Sofles

It is a huge space and many of Melbourne’s notable street artists had pieces or often whole rooms to work with. It was good to see Astral Nadir working on a large scale. To see LucyLucy again on a large scale without the rest of the AWOL crew. And old faces like those of Mic Porter who was active a decade ago is back.

It had been raining for most Saturday afternoon but that didn’t put the public off. As only 200 people were allowed on the upper floors at a time and the public was queueing up out the building only an hour after it opened. After all this was great free entertainment: on the ground floor there were bands, DJs, VR movies and cans of Young Henry’s beer and cider being handed out. Fortunately it is not a one day only event and Intermission runs until 21 January.

In some ways it was a bit like Melbourne Open House for the old building. The art deco building has been left abandoned for 12 years – what a waste of space! The two bedroom caretaker’s flat on the top floor was a revelation. The event is an intermission as the Collingwood Technical College is about to be turned into the Collingwood Arts Precinct; Circus Oz and the Melba Spiegeltent are already out the back.

The exhibition was better than a whole stack of pieces painted on the walls inside a building as there were artists who had site specific work. Site specific is more than just placing their work in relation to the architecture but creating work that directly referred to the space. Heesco captured the feel of street artists painting in an abandoned building in his combination of installation and wall painting. 23rd Key referred to the location in a mural that mixed the face of Keith Haring with the Apollo Belevadere in tribute to Haring’s surviving and restored mural on outside wall of the Collingwood Technical College.

The inside and outside of a building might raise ontological issues between the words ‘street art’ and ‘urban contemporary art’ but I’m going to call it all street art rather than creating a useless lexicon and pretending that art and artists are always classified in a logical and accurate manner. After all abandoned building are a traditional site for graff and street artists to paint. As street art it was impressive and fun but it was weak as contemporary art. Sometimes it felt like a funky installation at an art squat in Paris or Berlin while at other times just another great Melbourne wall.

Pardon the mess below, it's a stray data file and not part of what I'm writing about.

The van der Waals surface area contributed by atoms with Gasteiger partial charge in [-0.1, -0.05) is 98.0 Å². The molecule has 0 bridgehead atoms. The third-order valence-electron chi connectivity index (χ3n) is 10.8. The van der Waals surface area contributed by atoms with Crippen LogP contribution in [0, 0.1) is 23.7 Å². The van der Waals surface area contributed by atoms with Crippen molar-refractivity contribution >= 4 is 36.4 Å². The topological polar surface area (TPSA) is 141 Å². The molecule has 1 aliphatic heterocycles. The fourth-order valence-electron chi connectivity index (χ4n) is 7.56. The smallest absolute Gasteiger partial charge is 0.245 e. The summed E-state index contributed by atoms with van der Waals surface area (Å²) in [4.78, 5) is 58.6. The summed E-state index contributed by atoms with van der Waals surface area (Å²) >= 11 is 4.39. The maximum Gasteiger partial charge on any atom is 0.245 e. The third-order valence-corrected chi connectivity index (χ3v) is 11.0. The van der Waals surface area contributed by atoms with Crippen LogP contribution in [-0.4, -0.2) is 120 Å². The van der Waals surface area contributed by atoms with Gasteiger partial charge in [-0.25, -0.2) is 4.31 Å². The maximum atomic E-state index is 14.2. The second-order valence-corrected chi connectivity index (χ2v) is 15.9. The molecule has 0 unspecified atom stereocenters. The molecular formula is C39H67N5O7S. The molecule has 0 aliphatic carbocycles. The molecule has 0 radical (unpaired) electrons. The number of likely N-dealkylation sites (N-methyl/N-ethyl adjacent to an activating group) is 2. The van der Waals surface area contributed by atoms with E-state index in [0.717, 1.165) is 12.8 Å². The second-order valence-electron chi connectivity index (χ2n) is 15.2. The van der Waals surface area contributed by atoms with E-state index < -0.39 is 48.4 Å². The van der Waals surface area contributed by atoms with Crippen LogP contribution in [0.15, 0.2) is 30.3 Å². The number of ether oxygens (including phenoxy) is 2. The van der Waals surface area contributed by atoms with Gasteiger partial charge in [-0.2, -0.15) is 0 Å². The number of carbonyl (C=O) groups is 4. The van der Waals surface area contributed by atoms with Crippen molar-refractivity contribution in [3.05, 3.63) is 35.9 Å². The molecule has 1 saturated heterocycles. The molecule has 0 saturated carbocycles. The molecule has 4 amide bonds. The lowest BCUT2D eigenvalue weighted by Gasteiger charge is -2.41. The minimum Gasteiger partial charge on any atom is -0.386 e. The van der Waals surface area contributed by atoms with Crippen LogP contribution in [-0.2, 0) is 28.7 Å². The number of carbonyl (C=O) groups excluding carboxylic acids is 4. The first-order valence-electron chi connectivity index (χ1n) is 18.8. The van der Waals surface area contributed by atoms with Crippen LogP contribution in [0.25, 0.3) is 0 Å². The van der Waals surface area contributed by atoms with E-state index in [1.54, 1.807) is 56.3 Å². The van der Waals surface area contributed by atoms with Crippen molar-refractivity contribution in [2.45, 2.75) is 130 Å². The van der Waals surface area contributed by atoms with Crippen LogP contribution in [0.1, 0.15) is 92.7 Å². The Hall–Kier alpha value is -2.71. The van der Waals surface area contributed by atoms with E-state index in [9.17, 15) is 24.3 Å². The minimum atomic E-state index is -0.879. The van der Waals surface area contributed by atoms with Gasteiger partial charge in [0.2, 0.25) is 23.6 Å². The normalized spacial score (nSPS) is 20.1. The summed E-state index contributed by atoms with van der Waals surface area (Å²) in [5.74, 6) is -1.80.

Is that a Gleeson?

A large number of paintings were being loaded into a rented truck on Easey Street in Collingwood. I saw what appeared to be a late James Gleeson painting being carried out.

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I write, ‘appeared’ because although I am familiar with Gleeson’s paintings, I am not an expert, I only saw the painting from across the road and did not examine it. These caveats are necessary because, although the owner of Victorian Art Conservation, Aman Siddique was found not guilty of art forgery on appeal earlier this year, his lawyers claimed that copies, as distinct from forgeries, were being painted at Victorian Art Conservation. (For more read my post Forgery Trial Book.)

The real estate agent’s sign on the red brick building on Easey Street in Collingwood read: “For Lease: Industrial-Style: high ceilings, concrete floor, good natural light, rear laneway access, zoning: commercial 2, area: 570 square metres.”

The good natural light would have been important for Victorian Art Conservation but now the building where it was located is up for lease. The sign confirmed what I had heard in court had been told that the business was closed.

I happened upon the scene as I was passing by after visiting street artist Shida’s exhibition at Beeser Space, around the block on Keele Street, on my way to see an exhibition of rock photography by James Adams and Sam Brumby at Backwoods Gallery on Easey Street. They were the only two galleries in Collingwood with original exhibitions. Most of the galleries in Collingwood had stockroom exhibitions, even the shopfront Collingwood Gallery. (It has a stockroom?!?)

Shida’s paints beautiful and sexy figures that would have been avant-garde modernism if they were painted a century ago. I know that the paintings were genuine Shida paintings, although I am no more an expert on them than Gleeson paintings, because Shida was sitting the exhibition. No-one has ever bought a forgery when they acquired the art directly from the artist.

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Shida, installation and paintings